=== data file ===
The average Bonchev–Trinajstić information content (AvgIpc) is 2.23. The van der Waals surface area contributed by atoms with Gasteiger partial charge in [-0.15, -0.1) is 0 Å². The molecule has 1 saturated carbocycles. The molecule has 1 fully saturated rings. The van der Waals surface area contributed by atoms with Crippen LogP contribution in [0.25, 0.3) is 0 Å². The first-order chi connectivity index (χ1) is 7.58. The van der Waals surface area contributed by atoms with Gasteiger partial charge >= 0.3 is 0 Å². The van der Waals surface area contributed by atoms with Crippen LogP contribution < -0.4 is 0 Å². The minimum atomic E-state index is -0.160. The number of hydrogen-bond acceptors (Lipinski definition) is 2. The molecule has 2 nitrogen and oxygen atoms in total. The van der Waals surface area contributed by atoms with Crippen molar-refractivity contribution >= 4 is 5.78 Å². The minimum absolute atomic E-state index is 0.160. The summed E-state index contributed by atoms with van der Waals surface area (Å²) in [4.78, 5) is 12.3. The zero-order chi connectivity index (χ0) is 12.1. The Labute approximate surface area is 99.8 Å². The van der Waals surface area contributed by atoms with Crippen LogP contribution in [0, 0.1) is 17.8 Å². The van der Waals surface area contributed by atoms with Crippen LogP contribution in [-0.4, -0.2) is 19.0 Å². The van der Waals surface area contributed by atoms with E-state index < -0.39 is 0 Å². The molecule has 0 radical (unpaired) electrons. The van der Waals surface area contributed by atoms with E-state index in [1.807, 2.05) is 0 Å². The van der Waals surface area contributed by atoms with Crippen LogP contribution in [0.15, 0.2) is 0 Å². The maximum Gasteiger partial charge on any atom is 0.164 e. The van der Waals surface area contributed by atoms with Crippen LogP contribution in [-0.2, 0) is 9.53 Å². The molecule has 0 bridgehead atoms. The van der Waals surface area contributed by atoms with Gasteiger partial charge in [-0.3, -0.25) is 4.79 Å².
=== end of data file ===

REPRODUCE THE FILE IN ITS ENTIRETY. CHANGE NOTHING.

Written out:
The average Bonchev–Trinajstić information content (AvgIpc) is 2.23. The van der Waals surface area contributed by atoms with Gasteiger partial charge in [-0.15, -0.1) is 0 Å². The molecule has 1 saturated carbocycles. The molecule has 1 fully saturated rings. The van der Waals surface area contributed by atoms with Crippen LogP contribution in [0.25, 0.3) is 0 Å². The first-order chi connectivity index (χ1) is 7.58. The van der Waals surface area contributed by atoms with Gasteiger partial charge >= 0.3 is 0 Å². The van der Waals surface area contributed by atoms with Crippen LogP contribution < -0.4 is 0 Å². The minimum atomic E-state index is -0.160. The number of hydrogen-bond acceptors (Lipinski definition) is 2. The molecule has 2 nitrogen and oxygen atoms in total. The van der Waals surface area contributed by atoms with Crippen molar-refractivity contribution >= 4 is 5.78 Å². The minimum absolute atomic E-state index is 0.160. The summed E-state index contributed by atoms with van der Waals surface area (Å²) in [4.78, 5) is 12.3. The zero-order chi connectivity index (χ0) is 12.1. The Labute approximate surface area is 99.8 Å². The van der Waals surface area contributed by atoms with Crippen LogP contribution in [0, 0.1) is 17.8 Å². The van der Waals surface area contributed by atoms with Crippen LogP contribution in [-0.4, -0.2) is 19.0 Å². The van der Waals surface area contributed by atoms with E-state index < -0.39 is 0 Å². The molecule has 0 radical (unpaired) electrons. The van der Waals surface area contributed by atoms with E-state index in [1.807, 2.05) is 0 Å². The van der Waals surface area contributed by atoms with Crippen LogP contribution in [0.15, 0.2) is 0 Å². The maximum Gasteiger partial charge on any atom is 0.164 e. The van der Waals surface area contributed by atoms with Crippen LogP contribution in [-0.2, 0) is 9.53 Å². The molecule has 0 bridgehead atoms. The van der Waals surface area contributed by atoms with Gasteiger partial charge in [-0.3, -0.25) is 4.79 Å².